CADALUS: Antipope. See HONORIUS II., antipope.
CADMAN, SAMUEL PARKES: Congregationalist; b. at Wellington (30 m. n.w. of Birmingham), Shropshire, England, Dec. 18, 1864. He was educated at Richmond College, London, graduating in theology and classics in 1889, and held successive Methodist pastorates at Millbrook, N. Y. (1890-1893), Yorkers, N. Y. (1893-95), and the Metropolitan Temple, New York City (1895-1900). He then became pastor of the Central Congregational Church, Brooklyn. His theological position is that of a liberal-conservative.
CADOC (Cadocus, Docus): A Welsh saint, called "the Wise," son of a chieftain of South Wales and cousin of St. David of Meuevia; d., according to one account, at his monastery of Llancarven (near Cowbridge, 10 m. w.s.w. of Llandaff, Glamorganahire), according to others, as a martyr at Beneventum, 570 (?). He early devoted himself to the religious life, refused to succeed his father in his principality, studied under Irish scholars at home, and visited Ireland, Scotland, Rome, and Jerusalem in quest of instruction. He founded the monastery at Llancarven and made it a famous center of learning. Tradition associates him with David and Gildas (who was one of the teachers at Llancarven) as training the "second order of Irish Saints" (see CELTIC CHURCH IN BRITAIN AND IRELAND, IL, 2, § 1) and thus influencing the church life of Ireland. One of the earliest monuments of the Welsh language is The Wisdom of Cadoc the Wise, a collection of proverbs, manna, and the like (in The Myvyrian Archaiology of Wales, ed. O. Jones, E. Williams, and W. O. Push, iii., London, 1807; new ed., Denbigh, 1870, 754 sqq.). The Fables of Cadoc the Wise maybe found in lolo Manuscripts, ed. E. Williams (London, 1848).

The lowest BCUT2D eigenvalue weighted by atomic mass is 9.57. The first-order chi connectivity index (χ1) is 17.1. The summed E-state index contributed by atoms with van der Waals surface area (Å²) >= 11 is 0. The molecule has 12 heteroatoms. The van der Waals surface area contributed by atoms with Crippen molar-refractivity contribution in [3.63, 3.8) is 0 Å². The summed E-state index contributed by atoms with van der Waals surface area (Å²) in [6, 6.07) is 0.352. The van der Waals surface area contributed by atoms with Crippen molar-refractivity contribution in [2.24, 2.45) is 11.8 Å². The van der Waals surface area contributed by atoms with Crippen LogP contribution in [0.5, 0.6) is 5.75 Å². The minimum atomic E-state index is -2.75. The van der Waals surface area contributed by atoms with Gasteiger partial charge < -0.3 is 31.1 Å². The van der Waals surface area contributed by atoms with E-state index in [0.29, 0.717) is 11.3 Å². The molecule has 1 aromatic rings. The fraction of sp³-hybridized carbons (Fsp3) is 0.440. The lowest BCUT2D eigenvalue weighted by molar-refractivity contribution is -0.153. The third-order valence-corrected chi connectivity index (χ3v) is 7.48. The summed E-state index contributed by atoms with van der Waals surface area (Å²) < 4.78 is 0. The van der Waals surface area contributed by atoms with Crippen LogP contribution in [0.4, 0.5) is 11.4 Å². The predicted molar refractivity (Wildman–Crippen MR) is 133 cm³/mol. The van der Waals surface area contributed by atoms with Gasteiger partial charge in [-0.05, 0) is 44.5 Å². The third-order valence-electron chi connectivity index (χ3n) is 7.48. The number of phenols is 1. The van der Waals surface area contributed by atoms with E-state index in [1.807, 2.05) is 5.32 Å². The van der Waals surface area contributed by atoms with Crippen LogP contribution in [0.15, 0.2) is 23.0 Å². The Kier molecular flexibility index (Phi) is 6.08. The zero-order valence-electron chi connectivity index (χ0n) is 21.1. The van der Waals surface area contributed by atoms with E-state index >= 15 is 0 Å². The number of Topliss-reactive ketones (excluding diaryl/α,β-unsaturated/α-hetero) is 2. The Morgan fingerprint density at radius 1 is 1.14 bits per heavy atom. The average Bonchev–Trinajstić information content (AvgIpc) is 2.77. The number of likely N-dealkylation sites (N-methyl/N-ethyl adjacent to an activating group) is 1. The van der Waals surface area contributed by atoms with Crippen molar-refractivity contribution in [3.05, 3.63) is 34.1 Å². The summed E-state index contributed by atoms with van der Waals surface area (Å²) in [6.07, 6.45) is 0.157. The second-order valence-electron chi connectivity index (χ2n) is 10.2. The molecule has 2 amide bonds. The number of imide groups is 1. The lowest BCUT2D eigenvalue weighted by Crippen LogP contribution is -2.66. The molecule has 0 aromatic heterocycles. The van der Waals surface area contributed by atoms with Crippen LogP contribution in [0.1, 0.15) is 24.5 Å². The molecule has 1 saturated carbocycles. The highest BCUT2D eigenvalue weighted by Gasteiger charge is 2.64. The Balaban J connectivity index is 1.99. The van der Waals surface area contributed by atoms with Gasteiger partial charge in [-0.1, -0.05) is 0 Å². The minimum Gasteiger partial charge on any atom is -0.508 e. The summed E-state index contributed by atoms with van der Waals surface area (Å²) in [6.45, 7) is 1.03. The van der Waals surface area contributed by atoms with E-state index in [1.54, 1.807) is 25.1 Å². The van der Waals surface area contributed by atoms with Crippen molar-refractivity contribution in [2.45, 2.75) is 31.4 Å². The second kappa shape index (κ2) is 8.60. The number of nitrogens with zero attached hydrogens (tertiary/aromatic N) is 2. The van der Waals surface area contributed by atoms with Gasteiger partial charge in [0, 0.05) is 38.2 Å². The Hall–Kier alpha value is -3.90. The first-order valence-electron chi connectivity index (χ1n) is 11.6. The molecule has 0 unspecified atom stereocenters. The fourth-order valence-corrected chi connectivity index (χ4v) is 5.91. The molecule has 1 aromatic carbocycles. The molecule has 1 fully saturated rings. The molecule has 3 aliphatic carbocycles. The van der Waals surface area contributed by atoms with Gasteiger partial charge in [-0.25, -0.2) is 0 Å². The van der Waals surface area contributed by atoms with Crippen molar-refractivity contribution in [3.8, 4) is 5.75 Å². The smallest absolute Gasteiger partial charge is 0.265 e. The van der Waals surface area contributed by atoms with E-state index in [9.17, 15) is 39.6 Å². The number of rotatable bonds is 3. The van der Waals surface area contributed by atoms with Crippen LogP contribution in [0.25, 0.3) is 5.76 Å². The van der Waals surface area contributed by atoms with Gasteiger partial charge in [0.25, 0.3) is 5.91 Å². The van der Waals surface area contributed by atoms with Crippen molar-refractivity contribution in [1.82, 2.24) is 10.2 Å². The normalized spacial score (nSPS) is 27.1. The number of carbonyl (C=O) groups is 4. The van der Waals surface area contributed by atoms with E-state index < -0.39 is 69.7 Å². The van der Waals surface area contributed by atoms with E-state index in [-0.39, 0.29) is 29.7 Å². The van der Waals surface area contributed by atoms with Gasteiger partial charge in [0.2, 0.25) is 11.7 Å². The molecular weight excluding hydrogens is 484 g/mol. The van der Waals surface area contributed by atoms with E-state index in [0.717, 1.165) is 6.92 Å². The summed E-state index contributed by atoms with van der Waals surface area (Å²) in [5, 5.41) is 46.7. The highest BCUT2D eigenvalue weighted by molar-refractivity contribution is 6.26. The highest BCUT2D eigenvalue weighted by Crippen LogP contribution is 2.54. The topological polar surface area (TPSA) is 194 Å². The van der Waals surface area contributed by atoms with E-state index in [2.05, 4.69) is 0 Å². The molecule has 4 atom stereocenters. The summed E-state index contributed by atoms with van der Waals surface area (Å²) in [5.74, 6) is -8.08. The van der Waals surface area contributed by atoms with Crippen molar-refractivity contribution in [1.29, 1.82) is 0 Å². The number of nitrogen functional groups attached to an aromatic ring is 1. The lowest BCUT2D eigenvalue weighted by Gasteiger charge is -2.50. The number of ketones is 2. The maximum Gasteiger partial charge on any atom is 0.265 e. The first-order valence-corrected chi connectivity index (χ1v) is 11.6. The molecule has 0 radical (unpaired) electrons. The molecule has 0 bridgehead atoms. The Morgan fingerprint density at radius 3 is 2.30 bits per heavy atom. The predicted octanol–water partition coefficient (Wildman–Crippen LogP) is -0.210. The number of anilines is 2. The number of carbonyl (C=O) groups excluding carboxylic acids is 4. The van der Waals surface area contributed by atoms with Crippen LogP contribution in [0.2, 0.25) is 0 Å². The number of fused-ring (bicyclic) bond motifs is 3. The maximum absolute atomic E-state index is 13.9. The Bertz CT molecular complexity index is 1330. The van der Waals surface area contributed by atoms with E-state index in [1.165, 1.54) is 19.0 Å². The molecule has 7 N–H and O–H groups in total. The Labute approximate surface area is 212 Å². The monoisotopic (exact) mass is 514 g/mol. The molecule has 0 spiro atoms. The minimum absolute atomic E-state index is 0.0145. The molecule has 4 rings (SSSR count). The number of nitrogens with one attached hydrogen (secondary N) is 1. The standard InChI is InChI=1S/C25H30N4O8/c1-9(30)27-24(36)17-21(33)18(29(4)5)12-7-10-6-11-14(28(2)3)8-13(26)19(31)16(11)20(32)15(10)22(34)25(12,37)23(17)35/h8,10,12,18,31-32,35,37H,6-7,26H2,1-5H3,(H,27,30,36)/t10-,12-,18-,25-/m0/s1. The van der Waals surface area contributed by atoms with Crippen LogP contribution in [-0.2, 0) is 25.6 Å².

BIBLIOGRAPHY: Lanigan, Eccl. Hist., i. 489-492; W. J. Rees, Lives of the Cambro-British Saints, 22-98, 309-395, 488, 587, Llendovery, 1853; A. P. Forbes, Kalendars of Scottish Saints, pp. 292-293, Edinburgh, 1872.
CAECILIANUS: See DONATISM.
CADMON: The first Christian poet of England
and, with the exception of Cynewulf (q.v.), the
only Anglo-Saxon versifier whose name is known;
d. about 680. All information concerning him
comes from Bede, who states (Hist. eccl., iv. 24)
that he was a brother in Hilda's monastery at
Streanseshalch (see HILDA, SAINT) and learned the
art of song, not from men, but from God. Till well
advanced in years he lived a secular life, and he
often left a merry company where all were called
on to sing in turn, feeling his inability to comply.
On one such occasion he went from the hall to the
stable, it being his duty that night to watch the
animals, and in his sleep he saw some one standing
before him and commanding him to sing of the
Creation-which he thereupon was enabled to do,
reciting an original poem, which Bede gives in
On awaking Caedmon remembered the poetry of his dream, and proceeded
to add more of the same purport. Being brought
before the abbess Hilda, he related his vision, and,
at the request of the learned men there present,
put passages of Scripture which they repeated to
him into excellent verse. Thereupon he was
received into the monastery and instructed in the
Biblical stories, large portions of which he subsequently versified. Among these were the creation
of the world, the origin of man, and the whole
history of Genesis; the departure of the children
1 "Now ought we to praise the founder of the heavenly kingdom, the power of the Creator, sad his wisdom, the deeds of the Father of Glory; how be, since he is God eternal, is the author of all things wonderful, and the one who first created the heaven as a roof for the sons of men, then the earth--the almighty guardian of the human race." Bede explains that he gives the sense, not the order of words, and wisely remarks that no verses can be transferred verbatim from one language to another, no matter how well it may be done, without losing much of their beauty and power.